In an anticipated, but still disappointing compromise between Democrats and Republicans, the House passed the Employment Nondiscrimination Act that makes it illegal for an employer:
“to fail or refuse to hire or to discharge any individual, or otherwise discriminate against any individual with respect to the compensation, terms, conditions or privileges of employment of the individual, because of such individual’s actual or perceived sexual orientation.”
While on its face this law might seem like a kind of civil rights triumph (certainly Nancy Pelosi believes so), omitted from this legislation is language that would protect employees on the basis of actual or perceived gender identity. The New York Times reports that Democrats initially included the language for gender protection in ENDA, but removed it to garner Republican support and the chance of Bush withholding his veto. ENDA also includes language that allows religious institutions a blanket exemption from the nondiscrimination policy.
Democrats insist that progress in this civil rights area must be incremental for change to happen at all, but fail to admit the unlikelihood that a protection for gender identity could ever be passed on it’s own without tying it in with a broad base of other protections. Comprehensive legislation that is deferred until all provisions can be included would force the Republicans to lose face on this legislation as many state governments and large corporations already incorporate these protections and support them for promoting justice and economic prosperity. Thankfully the Senate still has to introduce its own version of the legislation, which many hope will restore the gender identity provisions. If you are looking to volunteer with phone banks or otherwise help organize around this issue, there are two organizations active in or near Brooklyn who support Transgender inclusion in legislation.
The Audre Lorde Project:
5 South Oxford Street, Brooklyn, NY, 11217-1607
Phone: 718.596.0342 Fax: 718.596.1328
About the ALP:
The principles guiding the work and development of The Audre Lorde Project as a progressive organiztion seeking social justice are as follows:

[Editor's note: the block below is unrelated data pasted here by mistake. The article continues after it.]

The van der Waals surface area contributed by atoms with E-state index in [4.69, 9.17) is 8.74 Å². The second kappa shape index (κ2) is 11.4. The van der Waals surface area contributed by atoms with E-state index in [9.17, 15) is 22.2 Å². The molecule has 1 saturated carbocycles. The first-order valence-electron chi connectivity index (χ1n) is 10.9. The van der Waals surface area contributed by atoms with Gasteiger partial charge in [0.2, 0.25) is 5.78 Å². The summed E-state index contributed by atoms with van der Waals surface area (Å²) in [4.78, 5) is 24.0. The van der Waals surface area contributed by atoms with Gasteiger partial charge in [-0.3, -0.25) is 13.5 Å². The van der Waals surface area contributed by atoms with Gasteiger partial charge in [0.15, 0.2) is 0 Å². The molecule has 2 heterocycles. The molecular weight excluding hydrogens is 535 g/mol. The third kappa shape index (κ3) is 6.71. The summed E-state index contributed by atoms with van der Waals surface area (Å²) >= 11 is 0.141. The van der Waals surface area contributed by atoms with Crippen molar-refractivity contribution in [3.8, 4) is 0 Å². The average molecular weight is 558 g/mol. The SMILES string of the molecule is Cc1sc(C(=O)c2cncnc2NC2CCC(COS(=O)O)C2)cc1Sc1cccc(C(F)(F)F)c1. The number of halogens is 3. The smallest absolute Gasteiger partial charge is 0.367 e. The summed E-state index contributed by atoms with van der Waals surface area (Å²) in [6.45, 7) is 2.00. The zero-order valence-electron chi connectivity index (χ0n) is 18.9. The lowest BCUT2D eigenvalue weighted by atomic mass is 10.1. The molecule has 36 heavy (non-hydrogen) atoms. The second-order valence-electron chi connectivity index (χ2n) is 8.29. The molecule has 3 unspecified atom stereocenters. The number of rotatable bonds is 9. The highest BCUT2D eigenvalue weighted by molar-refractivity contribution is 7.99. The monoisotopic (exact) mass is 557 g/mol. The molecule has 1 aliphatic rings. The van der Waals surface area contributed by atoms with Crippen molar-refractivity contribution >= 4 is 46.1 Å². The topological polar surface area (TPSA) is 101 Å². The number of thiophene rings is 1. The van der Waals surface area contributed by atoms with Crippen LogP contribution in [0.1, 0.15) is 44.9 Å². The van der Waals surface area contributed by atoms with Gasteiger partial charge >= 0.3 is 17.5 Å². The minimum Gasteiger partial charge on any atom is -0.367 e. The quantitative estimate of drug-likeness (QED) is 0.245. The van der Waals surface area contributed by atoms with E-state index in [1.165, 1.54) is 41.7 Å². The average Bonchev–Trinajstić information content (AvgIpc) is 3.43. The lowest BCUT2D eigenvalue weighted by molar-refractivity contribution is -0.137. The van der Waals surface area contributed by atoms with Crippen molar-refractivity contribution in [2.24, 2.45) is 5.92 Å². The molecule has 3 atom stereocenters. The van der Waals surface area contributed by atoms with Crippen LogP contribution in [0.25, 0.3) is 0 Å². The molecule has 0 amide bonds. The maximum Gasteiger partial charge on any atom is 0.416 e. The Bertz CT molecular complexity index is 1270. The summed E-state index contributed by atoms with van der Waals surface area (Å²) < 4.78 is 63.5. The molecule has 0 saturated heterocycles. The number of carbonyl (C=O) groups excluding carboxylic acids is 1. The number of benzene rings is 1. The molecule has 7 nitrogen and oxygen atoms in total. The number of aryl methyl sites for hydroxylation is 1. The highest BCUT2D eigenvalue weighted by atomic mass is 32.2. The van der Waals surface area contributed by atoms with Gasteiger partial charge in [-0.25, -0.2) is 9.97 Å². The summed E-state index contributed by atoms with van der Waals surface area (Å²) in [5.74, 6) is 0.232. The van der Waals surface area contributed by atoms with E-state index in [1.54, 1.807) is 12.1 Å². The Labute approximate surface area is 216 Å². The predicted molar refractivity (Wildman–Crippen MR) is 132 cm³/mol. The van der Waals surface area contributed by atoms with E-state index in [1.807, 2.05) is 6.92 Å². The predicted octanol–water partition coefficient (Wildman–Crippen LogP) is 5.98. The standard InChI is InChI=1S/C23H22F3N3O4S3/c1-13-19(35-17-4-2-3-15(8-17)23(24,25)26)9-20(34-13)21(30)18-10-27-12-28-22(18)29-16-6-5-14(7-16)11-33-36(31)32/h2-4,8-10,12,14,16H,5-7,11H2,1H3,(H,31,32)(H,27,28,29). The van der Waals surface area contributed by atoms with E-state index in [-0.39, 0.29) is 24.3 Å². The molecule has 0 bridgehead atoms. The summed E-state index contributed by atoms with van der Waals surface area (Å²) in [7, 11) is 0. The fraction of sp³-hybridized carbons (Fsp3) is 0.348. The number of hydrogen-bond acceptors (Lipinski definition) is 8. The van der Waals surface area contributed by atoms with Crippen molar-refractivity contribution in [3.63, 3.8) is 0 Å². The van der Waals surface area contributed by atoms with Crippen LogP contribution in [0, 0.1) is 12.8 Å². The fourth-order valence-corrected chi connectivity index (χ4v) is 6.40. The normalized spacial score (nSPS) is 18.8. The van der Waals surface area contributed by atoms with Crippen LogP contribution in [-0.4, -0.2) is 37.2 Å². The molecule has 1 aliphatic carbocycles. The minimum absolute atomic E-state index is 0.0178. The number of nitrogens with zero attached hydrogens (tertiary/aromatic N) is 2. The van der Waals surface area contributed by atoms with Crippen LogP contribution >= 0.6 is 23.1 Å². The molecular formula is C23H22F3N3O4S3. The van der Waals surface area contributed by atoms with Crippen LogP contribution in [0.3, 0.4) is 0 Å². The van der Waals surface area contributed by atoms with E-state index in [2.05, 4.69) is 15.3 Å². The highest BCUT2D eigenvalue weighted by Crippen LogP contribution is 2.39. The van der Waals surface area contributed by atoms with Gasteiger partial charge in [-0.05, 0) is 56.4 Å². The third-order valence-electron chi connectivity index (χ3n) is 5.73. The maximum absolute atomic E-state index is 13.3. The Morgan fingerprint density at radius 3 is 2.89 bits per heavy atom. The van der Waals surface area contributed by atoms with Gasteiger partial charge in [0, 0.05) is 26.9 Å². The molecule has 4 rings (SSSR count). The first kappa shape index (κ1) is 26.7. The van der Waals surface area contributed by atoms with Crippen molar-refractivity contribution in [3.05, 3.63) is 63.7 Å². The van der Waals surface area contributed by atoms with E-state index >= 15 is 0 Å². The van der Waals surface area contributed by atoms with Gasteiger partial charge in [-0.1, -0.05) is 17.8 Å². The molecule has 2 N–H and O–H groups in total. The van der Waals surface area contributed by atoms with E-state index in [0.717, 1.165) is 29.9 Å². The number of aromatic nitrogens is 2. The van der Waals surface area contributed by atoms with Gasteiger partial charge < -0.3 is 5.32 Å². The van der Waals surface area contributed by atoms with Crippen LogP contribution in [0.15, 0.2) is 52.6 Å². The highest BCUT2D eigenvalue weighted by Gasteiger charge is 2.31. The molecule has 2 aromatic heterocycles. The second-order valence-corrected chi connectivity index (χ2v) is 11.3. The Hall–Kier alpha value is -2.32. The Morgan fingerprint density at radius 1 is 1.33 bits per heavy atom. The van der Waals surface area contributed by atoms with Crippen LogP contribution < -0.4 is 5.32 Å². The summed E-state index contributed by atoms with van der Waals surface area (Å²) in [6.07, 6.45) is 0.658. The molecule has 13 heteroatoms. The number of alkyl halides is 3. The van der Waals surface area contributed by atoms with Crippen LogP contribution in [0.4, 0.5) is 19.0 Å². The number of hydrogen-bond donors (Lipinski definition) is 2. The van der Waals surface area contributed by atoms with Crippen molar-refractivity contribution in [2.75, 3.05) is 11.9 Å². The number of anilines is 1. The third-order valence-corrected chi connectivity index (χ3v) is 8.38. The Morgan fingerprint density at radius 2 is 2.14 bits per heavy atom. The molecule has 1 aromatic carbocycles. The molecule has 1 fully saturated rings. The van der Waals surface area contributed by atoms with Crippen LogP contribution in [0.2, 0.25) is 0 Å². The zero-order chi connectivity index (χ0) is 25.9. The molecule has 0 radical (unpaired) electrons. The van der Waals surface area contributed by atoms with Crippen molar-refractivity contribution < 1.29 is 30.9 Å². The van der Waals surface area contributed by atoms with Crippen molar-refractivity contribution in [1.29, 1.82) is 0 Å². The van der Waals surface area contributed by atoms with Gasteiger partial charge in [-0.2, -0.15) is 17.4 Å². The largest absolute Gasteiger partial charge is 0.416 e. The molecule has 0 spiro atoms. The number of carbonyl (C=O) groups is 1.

Recognizing the full diversity of Lesbian, Gay, Bisexual, Two-Spirit, and Transgender (LGBTST) people of color, and our collective histories of struggle against discrimination and other forms of oppression, the Audre Lorde Project has been established to serve as a home base that LGBTST peoples of African / Black/ Caribbean, Arab, Asian & Pacific Islander, Latina/o, and Native/Indigenous descent can use to organize, support, and advocate for our diverse communites.
As such, ALP seeks to work with LGBTST people of color organizations and communities across differences of race/ethnicity, culture, gender, sexual orientation, age, ability, and life experiences (e.g. class, immigration status, HIV serostatus, health status, etc.) in order to develop and implement culturally specific and effective programs and services reflecting the needs of our communities.
Volunteer at the ALP:
Have you ever thought of getting involved with the Audre Lorde Project (ALP), but weren’t sure how to plug in? Are you looking for an opportunity to discuss and learn more about the critical issues facing the Lesbian, Gay, Bisexual, Two Spirit, Trans and Gender Non-Conforming (LGBTSTGNC) People of Color communities?
Then come by and help out on our new volunteer night! The second Tuesday of each month! This Tuesday, November 13th 6:30pm! Learn about opportunities to volunteer at ALP. Help create general information guides and fun safer sex kits. We’ll provide the food and fun. Metro Cards provided upon request.
The Lesbian, Gay, Bisexual and Transgender Center:
208 West 13th Street, New York, NY 10011
Phone: 212.620.7310 Fax: 212.924.2657
About the LGBT Center:
Established in 1983, the Lesbian, Gay, Bisexual & Transgender Community Center has grown to become the largest LGBT multi-service organization on the East Coast and second largest LGBT community center in the world. Every week, 6,000 people visit the Center, and more than 300 groups meet here. In addition, our myriad meeting rooms are booked months in advance, indicating the community is as hungry as ever for a place to call its own.
We provide groundbreaking social service, public policy, educational and cultural/recreational programs. We also serve as an incubator for grassroots groups that meet here. Indeed, we were the birthplace of organizations such as the AIDS activist group ACT UP and the Gay & Lesbian Alliance Against Defamation (GLAAD), the principal organization combating homophobia and stereotyping of gays in the media.
Volunteer at the LGBT Center:
An enriching, rewarding, and fun way to participate and to contribute to the community is to volunteer. Nothing takes place at the Center that does not require some level of volunteer energy and expertise. Volunteers fuel the Center’s engine by building community and family. Some come with specific knowledge, such as architects, bankers, lawyers, teachers, painters, parents, event planners and producers, activists, archivists, editors, photographers, and builders. Others come with patience, time, and the willingness to provide whatever support is necessary so long as it benefits the larger community. We, the Center, could not survive and could not serve the community without volunteers.
Sign up to be a volunteer here.
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